My more serious answer is: when you’re preparing a speech, it’s not enough to write carefully crafted sentences and phrases, or to present elegantly worded talking points. A successful speech is one that engages the audience. To do that, you must discover what audience members are most concerned about. What is worrying them? What are their hopes? What are they curious or confused about?
Sometimes, when a CEO is addressing his or her organization’s employees for example, that kind of research is fairly easy. (Although CEOs have been known to ignore their employees’ concerns. They are usually not around too long.) In other cases, you simply have to do the research.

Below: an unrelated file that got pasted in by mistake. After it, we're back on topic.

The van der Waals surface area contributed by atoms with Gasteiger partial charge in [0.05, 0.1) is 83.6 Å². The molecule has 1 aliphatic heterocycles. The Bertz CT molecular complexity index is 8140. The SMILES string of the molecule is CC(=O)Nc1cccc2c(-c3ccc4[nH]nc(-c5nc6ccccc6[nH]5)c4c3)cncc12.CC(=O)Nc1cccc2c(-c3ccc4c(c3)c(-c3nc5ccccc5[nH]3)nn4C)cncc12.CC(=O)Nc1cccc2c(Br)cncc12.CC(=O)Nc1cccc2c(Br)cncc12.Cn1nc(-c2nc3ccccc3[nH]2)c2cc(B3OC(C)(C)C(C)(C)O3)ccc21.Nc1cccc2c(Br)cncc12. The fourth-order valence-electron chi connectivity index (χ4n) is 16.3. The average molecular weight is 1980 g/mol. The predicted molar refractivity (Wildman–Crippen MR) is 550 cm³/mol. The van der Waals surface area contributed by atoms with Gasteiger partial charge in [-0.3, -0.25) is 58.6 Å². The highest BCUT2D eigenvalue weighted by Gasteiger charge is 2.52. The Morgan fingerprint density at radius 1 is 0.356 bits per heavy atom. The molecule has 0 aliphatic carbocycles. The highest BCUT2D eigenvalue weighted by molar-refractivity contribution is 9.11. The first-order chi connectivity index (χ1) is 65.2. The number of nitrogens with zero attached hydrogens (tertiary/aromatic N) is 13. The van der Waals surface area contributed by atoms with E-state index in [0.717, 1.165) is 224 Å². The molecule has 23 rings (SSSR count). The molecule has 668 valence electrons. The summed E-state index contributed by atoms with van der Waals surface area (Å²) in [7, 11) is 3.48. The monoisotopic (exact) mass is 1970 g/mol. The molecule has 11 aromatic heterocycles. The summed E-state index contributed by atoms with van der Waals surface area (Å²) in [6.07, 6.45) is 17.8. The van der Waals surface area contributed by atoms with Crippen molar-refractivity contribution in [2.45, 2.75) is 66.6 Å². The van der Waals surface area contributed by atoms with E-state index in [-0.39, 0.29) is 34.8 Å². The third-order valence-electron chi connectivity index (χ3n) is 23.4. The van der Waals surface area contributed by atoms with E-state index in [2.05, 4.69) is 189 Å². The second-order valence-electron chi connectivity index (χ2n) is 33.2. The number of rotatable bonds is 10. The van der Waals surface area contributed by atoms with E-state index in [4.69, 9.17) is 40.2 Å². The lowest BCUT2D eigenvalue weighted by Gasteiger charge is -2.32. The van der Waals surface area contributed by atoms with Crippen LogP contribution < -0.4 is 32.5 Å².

When I have a client who is speaking to large meeting, for example, I’ve found that the meeting organizer is an invaluable asset. Get in touch with him or her and ask lots of questions about who exactly will be in the audience, what they’re probably thinking about, what speakers they have heard in the past (or have heard earlier in the meeting), etc.
And then go online to research the sponsoring organization, check recent news stories, and social media. Anything that will help you understand the folks who will be listening to you is valuable.
Remember: A generic speech given to a unique audience is almost always a speech that fails.